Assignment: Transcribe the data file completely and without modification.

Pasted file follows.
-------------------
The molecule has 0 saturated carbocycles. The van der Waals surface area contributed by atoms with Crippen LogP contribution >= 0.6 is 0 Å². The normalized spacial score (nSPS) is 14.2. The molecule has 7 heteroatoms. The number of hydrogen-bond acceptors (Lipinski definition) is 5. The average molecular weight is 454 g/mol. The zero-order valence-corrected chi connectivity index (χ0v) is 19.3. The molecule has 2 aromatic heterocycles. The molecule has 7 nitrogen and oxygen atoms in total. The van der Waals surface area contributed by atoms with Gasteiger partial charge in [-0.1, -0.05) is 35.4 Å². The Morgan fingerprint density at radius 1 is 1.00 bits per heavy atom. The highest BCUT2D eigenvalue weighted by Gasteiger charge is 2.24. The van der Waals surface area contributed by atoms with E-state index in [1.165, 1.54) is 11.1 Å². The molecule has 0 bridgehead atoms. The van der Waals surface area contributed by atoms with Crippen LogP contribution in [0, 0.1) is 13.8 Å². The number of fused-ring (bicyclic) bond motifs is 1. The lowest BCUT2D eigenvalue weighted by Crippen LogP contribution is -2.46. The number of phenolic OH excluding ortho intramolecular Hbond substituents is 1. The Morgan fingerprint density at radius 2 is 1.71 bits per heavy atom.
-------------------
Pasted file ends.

The molecule has 0 saturated carbocycles. The van der Waals surface area contributed by atoms with Crippen LogP contribution >= 0.6 is 0 Å². The normalized spacial score (nSPS) is 14.2. The molecule has 7 heteroatoms. The number of hydrogen-bond acceptors (Lipinski definition) is 5. The average molecular weight is 454 g/mol. The zero-order valence-corrected chi connectivity index (χ0v) is 19.3. The molecule has 2 aromatic heterocycles. The molecule has 7 nitrogen and oxygen atoms in total. The van der Waals surface area contributed by atoms with Gasteiger partial charge in [-0.1, -0.05) is 35.4 Å². The Morgan fingerprint density at radius 1 is 1.00 bits per heavy atom. The highest BCUT2D eigenvalue weighted by Gasteiger charge is 2.24. The van der Waals surface area contributed by atoms with E-state index in [1.165, 1.54) is 11.1 Å². The molecule has 0 bridgehead atoms. The van der Waals surface area contributed by atoms with Crippen LogP contribution in [0, 0.1) is 13.8 Å². The number of fused-ring (bicyclic) bond motifs is 1. The lowest BCUT2D eigenvalue weighted by Crippen LogP contribution is -2.46. The number of phenolic OH excluding ortho intramolecular Hbond substituents is 1. The Morgan fingerprint density at radius 2 is 1.71 bits per heavy atom.